szek, Torda, Ober-Weissenburg, and Innerszolnok some of them
have settled down and become industrious husbandmen. The other
races represented are Jews (26,000), Slovaks, Ruthenians, Bulgar¬
ians, Servians, and Greeks. — The total population is in round
Plan of Tour. The S. part of Transylvania is the most inter¬
esting ; i.e. the district between Petrozseny, Hermannstadt, and
Kronstadt, which may be explored in about a fortnight. The neigh¬
bourhood of Kronstadt especially deserves a visit. The imperfect
connections and the fewness of the trains on the branch-railways
render deviations from the main lines very inconvenient. In districts
to which neither trains nor diligences have yet penetrated, decent
carriages (6-8 fl. per day) or saddle-horses (about 1 fl. per day) may
be hired. The poor saddles generally require shawls or rugs to make
them comfortable. — Guides (1 fl. 20-2 fl. per day), necessary for
mountain-excursions, may be obtained in the neighbouring villages.
When a guide or horse is discharged at a distance from home, the
full charge for the return-journey is usually paid. Application for
guides, etc., should be made to the Transylvanian Carpathian Club,
which has branches at Hermannstadt, Kronstadt, Bistritz, Schass¬
burg, Fogaras, Broos, Muhlbach, Petrozseny, and Szasz RtJgen.
Inns. The inns in the towns are fairiy good on the whole and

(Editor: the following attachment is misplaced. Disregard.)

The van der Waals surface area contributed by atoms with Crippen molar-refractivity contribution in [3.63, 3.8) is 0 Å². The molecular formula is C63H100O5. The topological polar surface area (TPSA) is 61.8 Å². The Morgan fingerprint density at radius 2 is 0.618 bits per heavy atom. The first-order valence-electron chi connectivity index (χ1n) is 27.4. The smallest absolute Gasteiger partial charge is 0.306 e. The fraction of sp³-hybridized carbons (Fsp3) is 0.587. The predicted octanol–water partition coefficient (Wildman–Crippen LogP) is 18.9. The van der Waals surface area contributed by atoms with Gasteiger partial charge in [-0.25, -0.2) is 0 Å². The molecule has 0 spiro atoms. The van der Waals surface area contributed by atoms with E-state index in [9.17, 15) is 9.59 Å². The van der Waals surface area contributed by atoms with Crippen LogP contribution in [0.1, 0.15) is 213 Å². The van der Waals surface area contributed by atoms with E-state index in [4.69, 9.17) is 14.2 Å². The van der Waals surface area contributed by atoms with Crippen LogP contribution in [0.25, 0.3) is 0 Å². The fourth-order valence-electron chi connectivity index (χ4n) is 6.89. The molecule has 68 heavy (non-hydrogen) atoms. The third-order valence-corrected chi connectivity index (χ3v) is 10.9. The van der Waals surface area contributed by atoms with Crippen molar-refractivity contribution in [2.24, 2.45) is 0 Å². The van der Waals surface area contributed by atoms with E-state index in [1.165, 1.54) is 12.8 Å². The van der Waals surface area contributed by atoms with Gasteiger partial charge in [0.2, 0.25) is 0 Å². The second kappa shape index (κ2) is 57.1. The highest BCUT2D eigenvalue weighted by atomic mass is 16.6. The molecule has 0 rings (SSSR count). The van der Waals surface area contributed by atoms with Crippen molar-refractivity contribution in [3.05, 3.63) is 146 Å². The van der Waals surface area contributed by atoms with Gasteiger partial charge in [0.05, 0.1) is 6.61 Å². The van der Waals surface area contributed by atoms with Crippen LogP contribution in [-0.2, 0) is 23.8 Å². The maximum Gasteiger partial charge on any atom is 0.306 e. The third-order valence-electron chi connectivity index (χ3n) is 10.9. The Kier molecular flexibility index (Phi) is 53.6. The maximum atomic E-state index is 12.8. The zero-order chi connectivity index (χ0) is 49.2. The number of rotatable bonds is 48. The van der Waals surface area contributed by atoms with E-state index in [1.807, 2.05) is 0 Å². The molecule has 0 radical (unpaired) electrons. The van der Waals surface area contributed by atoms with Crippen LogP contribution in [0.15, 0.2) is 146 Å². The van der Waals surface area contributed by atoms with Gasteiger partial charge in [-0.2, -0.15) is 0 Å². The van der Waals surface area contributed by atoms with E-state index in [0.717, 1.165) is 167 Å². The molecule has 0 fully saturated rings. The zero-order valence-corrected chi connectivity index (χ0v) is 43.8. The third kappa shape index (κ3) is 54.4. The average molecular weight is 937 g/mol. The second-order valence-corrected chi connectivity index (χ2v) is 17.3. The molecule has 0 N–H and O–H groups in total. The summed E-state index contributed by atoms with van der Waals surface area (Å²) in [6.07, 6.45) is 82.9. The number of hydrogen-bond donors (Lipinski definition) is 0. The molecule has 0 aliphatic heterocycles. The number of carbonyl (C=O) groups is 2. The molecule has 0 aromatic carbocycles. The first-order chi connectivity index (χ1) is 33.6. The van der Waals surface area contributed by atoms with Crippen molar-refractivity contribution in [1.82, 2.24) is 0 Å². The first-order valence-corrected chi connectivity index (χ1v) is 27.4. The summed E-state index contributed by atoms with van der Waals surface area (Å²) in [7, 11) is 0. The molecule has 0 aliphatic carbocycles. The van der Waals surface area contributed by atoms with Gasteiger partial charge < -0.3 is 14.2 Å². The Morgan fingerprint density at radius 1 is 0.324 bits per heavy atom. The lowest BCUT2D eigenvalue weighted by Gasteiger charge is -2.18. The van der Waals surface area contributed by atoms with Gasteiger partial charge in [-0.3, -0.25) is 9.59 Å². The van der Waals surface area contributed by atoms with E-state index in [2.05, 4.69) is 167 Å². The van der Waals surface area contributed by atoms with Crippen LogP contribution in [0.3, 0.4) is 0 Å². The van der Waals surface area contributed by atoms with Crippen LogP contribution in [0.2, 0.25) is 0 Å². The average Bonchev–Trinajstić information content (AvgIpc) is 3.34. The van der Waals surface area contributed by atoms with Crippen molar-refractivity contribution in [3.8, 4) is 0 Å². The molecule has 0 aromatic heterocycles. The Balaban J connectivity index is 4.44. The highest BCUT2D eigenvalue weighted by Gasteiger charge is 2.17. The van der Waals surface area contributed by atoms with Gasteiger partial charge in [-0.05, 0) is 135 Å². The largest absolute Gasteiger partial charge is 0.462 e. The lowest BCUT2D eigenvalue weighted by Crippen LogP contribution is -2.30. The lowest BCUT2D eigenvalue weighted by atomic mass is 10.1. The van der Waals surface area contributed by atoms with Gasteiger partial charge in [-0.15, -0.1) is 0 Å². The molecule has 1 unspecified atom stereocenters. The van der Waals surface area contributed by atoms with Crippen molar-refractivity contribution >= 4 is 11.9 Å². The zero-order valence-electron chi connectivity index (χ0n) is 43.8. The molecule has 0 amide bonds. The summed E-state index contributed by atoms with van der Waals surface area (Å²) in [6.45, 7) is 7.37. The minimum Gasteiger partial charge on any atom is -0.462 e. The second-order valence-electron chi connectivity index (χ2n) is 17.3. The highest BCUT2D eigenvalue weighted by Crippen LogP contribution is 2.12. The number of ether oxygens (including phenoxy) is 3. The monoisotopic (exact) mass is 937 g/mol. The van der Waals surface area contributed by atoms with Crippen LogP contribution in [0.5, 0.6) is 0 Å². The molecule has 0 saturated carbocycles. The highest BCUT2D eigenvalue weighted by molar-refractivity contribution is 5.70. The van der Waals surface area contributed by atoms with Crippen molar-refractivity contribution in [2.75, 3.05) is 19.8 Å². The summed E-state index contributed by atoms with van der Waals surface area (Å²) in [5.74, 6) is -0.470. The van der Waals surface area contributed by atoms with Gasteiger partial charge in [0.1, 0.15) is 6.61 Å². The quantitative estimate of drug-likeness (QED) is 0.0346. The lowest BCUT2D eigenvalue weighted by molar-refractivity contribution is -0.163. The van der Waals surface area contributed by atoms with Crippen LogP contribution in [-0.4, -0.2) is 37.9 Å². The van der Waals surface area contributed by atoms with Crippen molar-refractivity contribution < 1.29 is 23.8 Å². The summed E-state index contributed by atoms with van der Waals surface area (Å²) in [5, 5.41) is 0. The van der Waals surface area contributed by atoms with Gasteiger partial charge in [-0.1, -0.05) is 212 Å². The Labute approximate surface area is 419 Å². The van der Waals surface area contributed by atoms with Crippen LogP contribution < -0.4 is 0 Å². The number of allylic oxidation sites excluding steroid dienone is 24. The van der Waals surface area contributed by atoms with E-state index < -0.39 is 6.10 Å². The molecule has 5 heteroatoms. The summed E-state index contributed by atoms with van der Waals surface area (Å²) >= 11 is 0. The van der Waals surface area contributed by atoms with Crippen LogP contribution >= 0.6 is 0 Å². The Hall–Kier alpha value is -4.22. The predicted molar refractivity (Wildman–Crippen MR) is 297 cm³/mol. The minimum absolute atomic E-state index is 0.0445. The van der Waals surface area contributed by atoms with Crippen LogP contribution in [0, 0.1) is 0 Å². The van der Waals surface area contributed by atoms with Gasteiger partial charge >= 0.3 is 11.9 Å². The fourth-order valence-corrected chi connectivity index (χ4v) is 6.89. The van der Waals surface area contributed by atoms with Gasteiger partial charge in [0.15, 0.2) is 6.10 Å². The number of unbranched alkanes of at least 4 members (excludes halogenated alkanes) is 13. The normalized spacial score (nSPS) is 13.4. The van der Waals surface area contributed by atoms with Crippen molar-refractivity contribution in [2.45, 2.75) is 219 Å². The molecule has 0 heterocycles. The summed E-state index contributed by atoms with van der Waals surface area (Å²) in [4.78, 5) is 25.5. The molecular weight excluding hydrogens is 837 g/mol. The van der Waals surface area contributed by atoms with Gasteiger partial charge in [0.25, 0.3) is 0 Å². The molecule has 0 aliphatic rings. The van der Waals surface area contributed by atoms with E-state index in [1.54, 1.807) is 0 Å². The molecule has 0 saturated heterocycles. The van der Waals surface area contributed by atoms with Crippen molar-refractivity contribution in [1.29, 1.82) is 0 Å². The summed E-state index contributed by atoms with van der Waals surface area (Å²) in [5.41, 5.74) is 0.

not dear. A tariff approved by the local authorities is usually dis¬
played in the bed-rooms. On expeditions into the country or among
the mountains it is advisable to carry provisions. Quarters for the
night among the mountains may be found in the refuge-huts of the
Carpathian Club, in the houses of the royal foresters, or in Roumanian
Money, the Austrian. In case of a trip to Roumania or Bucha¬
rest, French gold will be found useful. Francs are called Lei in Rou¬
mania, centimes Bani.
Passports are unnecessary for Transylvania, but are essential for
Roumania. A visa is not required.
Language. The official language is Hungarian, which is also
the popular tongue in the W. and N. districts and in the districts of
the Szeklers. German, however, wdll carry the traveller through in
most places, even at Bucharest, though French is more common there.
Travellers among the mountains will find the knowledge of a few
Roumanian phrases convenient.
76. From Klausenburg to Bistritz.
74 M. Railway in 43/4 hrs. (fares 4 fl., 3 fl. 20 kr., 2 fl.).
Klausenburg, Hung. Kolozsvdr. — Hotels. HStel Central, in the
market-place; Hungaria ; "Konigin von England ; Biasini, near the Univer¬
sity. — Rail. Restaurant. — Cafis Nagy Gabor, Europa, both in the market¬
place. — Cab from the station 60 kr., with two horses 1 fl.; Omnibus 30 kr,
— Tramway to the town via the Nagyutza. — Steam Tramway from the
station through the town to Kolozs Monostor (p. 395).